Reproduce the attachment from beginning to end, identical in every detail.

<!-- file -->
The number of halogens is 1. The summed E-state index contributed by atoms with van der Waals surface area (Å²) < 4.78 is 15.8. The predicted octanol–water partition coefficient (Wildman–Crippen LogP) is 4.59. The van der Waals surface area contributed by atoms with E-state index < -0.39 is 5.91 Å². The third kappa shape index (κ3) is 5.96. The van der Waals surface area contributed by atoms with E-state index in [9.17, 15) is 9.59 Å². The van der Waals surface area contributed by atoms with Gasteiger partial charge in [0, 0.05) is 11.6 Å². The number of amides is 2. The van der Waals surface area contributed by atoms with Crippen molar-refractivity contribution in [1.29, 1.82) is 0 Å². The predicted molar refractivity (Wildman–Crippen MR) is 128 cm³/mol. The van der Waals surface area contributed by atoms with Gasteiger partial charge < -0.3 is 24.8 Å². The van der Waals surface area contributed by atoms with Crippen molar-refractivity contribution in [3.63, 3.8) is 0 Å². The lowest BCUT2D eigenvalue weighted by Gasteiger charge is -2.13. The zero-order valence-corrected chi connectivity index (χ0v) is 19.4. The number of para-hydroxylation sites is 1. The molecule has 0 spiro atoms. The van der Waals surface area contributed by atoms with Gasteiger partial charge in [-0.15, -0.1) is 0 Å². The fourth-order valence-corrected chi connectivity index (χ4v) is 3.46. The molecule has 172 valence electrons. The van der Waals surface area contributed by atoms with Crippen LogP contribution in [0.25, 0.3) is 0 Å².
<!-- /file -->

The number of halogens is 1. The summed E-state index contributed by atoms with van der Waals surface area (Å²) < 4.78 is 15.8. The predicted octanol–water partition coefficient (Wildman–Crippen LogP) is 4.59. The van der Waals surface area contributed by atoms with E-state index < -0.39 is 5.91 Å². The third kappa shape index (κ3) is 5.96. The van der Waals surface area contributed by atoms with E-state index in [9.17, 15) is 9.59 Å². The van der Waals surface area contributed by atoms with Gasteiger partial charge in [0, 0.05) is 11.6 Å². The number of amides is 2. The van der Waals surface area contributed by atoms with Crippen molar-refractivity contribution in [1.29, 1.82) is 0 Å². The predicted molar refractivity (Wildman–Crippen MR) is 128 cm³/mol. The van der Waals surface area contributed by atoms with Gasteiger partial charge < -0.3 is 24.8 Å². The van der Waals surface area contributed by atoms with Crippen molar-refractivity contribution in [3.63, 3.8) is 0 Å². The lowest BCUT2D eigenvalue weighted by Gasteiger charge is -2.13. The zero-order valence-corrected chi connectivity index (χ0v) is 19.4. The number of para-hydroxylation sites is 1. The molecule has 0 spiro atoms. The van der Waals surface area contributed by atoms with Gasteiger partial charge in [-0.15, -0.1) is 0 Å². The fourth-order valence-corrected chi connectivity index (χ4v) is 3.46. The molecule has 172 valence electrons. The van der Waals surface area contributed by atoms with Crippen LogP contribution in [0.25, 0.3) is 0 Å².